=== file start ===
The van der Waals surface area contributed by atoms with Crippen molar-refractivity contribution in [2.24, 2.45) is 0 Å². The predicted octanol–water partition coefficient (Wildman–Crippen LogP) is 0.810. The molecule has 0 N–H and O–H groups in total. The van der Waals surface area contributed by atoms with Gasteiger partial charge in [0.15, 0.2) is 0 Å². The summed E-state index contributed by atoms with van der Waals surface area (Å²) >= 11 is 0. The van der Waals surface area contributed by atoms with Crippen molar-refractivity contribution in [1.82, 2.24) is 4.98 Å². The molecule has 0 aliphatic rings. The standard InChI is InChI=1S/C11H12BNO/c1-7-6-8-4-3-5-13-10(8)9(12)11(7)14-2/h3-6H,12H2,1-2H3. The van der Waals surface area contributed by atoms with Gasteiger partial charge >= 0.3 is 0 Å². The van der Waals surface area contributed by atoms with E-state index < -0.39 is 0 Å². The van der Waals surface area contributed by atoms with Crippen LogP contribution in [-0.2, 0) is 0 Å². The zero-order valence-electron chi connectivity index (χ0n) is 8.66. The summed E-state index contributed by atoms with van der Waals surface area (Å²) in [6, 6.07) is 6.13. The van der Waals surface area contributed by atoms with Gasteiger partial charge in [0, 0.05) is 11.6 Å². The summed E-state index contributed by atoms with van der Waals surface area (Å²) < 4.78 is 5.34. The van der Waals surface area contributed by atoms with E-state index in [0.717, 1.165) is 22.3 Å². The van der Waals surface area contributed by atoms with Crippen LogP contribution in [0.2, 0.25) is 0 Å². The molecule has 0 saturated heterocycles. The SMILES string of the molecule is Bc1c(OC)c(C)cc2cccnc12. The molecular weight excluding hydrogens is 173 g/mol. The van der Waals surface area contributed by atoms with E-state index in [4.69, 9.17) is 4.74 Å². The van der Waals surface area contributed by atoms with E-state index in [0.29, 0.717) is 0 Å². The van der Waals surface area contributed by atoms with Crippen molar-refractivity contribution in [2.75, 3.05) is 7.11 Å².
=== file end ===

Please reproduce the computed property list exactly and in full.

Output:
The van der Waals surface area contributed by atoms with Crippen molar-refractivity contribution in [2.24, 2.45) is 0 Å². The predicted octanol–water partition coefficient (Wildman–Crippen LogP) is 0.810. The molecule has 0 N–H and O–H groups in total. The van der Waals surface area contributed by atoms with Gasteiger partial charge in [0.15, 0.2) is 0 Å². The summed E-state index contributed by atoms with van der Waals surface area (Å²) >= 11 is 0. The van der Waals surface area contributed by atoms with Crippen molar-refractivity contribution in [1.82, 2.24) is 4.98 Å². The molecule has 0 aliphatic rings. The standard InChI is InChI=1S/C11H12BNO/c1-7-6-8-4-3-5-13-10(8)9(12)11(7)14-2/h3-6H,12H2,1-2H3. The van der Waals surface area contributed by atoms with Gasteiger partial charge >= 0.3 is 0 Å². The van der Waals surface area contributed by atoms with E-state index < -0.39 is 0 Å². The van der Waals surface area contributed by atoms with Crippen LogP contribution in [-0.2, 0) is 0 Å². The zero-order valence-electron chi connectivity index (χ0n) is 8.66. The summed E-state index contributed by atoms with van der Waals surface area (Å²) in [6, 6.07) is 6.13. The van der Waals surface area contributed by atoms with Gasteiger partial charge in [0, 0.05) is 11.6 Å². The summed E-state index contributed by atoms with van der Waals surface area (Å²) < 4.78 is 5.34. The van der Waals surface area contributed by atoms with E-state index in [0.717, 1.165) is 22.3 Å². The van der Waals surface area contributed by atoms with Crippen LogP contribution in [0.2, 0.25) is 0 Å². The molecule has 0 saturated heterocycles. The SMILES string of the molecule is Bc1c(OC)c(C)cc2cccnc12. The molecular weight excluding hydrogens is 173 g/mol. The van der Waals surface area contributed by atoms with E-state index in [4.69, 9.17) is 4.74 Å². The van der Waals surface area contributed by atoms with E-state index in [0.29, 0.717) is 0 Å². The van der Waals surface area contributed by atoms with Crippen molar-refractivity contribution in [2.75, 3.05) is 7.11 Å².